A big job: Former forests minister Doug Donaldson stands before a 500-year-old Douglas fir in Saanich to announce preservation of some of B.C.’s oldest trees, July 2019. (B.C. government)

A big job: Former forests minister Doug Donaldson stands before a 500-year-old Douglas fir in Saanich to announce preservation of some of B.C.’s oldest trees, July 2019. (B.C. government)

B.C. returning to ‘stand-alone’ forests, rural development ministry

Horgan says Gordon Campbell’s super-ministry doesn’t work

The B.C. ministry with the biggest name and footprint in provincial history is being broken up as part of a reform of rural and resource development, Premier John Horgan says.

Newly elected Stikine MLA Nathan Cullen has been assigned the task of reorganizing what is now officially known as the Ministry of Forests, Lands, Natural Resource Operations and Rural Development into two government departments. That will leave Kootenay West MLA Katrine Conroy with a focus on forests and rural development as B.C.’s first female forests minister. Cullen, a long-time northwest B.C. MP appointed “minister of state” or assistant to Conroy, will likely end up in charge of the vast Crown lands and resource roads that wind through them.

“When we were sworn in in 2017, it was my desire to have a stand-alone ministry of forests, something that the former B.C. Liberals had rolled in to what is now one of the most unwieldy ministries within government,” Horgan said after revealing his new cabinet lineup Nov. 26. “Minister Cullen’s job, working with Minister Conroy, is to disaggregate that, and take component parts and move them to where they might be better utilized.”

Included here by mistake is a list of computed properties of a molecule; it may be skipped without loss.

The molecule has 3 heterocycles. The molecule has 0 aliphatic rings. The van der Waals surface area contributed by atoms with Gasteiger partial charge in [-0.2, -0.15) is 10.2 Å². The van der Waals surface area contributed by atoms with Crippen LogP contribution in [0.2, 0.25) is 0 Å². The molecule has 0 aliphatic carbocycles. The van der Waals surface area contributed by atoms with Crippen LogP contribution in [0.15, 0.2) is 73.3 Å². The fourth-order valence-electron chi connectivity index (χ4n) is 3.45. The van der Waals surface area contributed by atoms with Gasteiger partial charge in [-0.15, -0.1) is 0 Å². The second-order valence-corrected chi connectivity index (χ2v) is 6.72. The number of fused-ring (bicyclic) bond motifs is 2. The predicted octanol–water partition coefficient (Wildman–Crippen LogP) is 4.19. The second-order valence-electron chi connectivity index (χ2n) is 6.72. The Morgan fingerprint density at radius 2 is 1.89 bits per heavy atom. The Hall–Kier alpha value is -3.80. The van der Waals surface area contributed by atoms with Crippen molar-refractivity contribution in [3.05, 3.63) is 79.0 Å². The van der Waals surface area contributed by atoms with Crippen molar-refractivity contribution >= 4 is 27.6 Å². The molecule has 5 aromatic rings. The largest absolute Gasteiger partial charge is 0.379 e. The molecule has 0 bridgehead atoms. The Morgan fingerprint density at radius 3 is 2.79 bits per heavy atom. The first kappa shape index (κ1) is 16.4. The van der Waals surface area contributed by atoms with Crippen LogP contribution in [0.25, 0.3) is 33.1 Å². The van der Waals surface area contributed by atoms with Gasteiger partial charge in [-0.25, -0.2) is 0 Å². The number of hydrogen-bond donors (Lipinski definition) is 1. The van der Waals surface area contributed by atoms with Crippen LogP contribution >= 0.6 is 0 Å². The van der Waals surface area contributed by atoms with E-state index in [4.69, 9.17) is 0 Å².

The directive is included in Conroy’s mandate letter, given to each minister by Horgan. Lands and natural resources will be a full-scale department with significant staff, unlike the mental health and addictions ministry that essentially advises the health ministry.

RELATED: What exactly is ‘old growth,’ and how much is protected?

RELATED: B.C. suspends some old-growth logging for consultation

“The ministry was created by Gordon Campbell just days before he resigned as premier,” Horgan said. “It’s been existing for almost a decade without any amendments or visions, and I think it’s an important part of our economic vitality, certainly forests, but also to have the permitting and other processes separated so that they can have a stand-alone minister.”

Campbell’s logic for combining forests and lands was that roads, bridges and sites for logging, mining and other industrial development were linked with care of wildlife, as B.C. struggled with dwindling caribou herds and other conservation issues. Wildlife was moved from environment into what became a super-ministry in charge of more than 90 per cent of the province’s area.

Cullen was elected to replace Doug Donaldson, who retired as Skeena MLA after three and a half years as forests and lands minister. One of his last projects was embarking on a “holistic” old-growth forest preservation strategy, starting with nine regions where logging is deferred for consultations with Indigenous communities in each region.

The nine areas total 3,350 square km, including the Seven Sisters region near Smithers, Incomappleaux Valley, Crystalline Creek and Stockdale Creek watersheds in the Kootenays, the Upper Southgate River that drains to Bute Inlet on the south coast, Skagit-Silverdaisy near the U.S. border and H’Kusam, McKelvie Creek and Clayoquot Sound on Vancouver Island.


@tomfletcherbc
tfletcher@blackpress.ca

Like us on Facebook and follow us on Twitter.

BC legislatureBC politicsforestry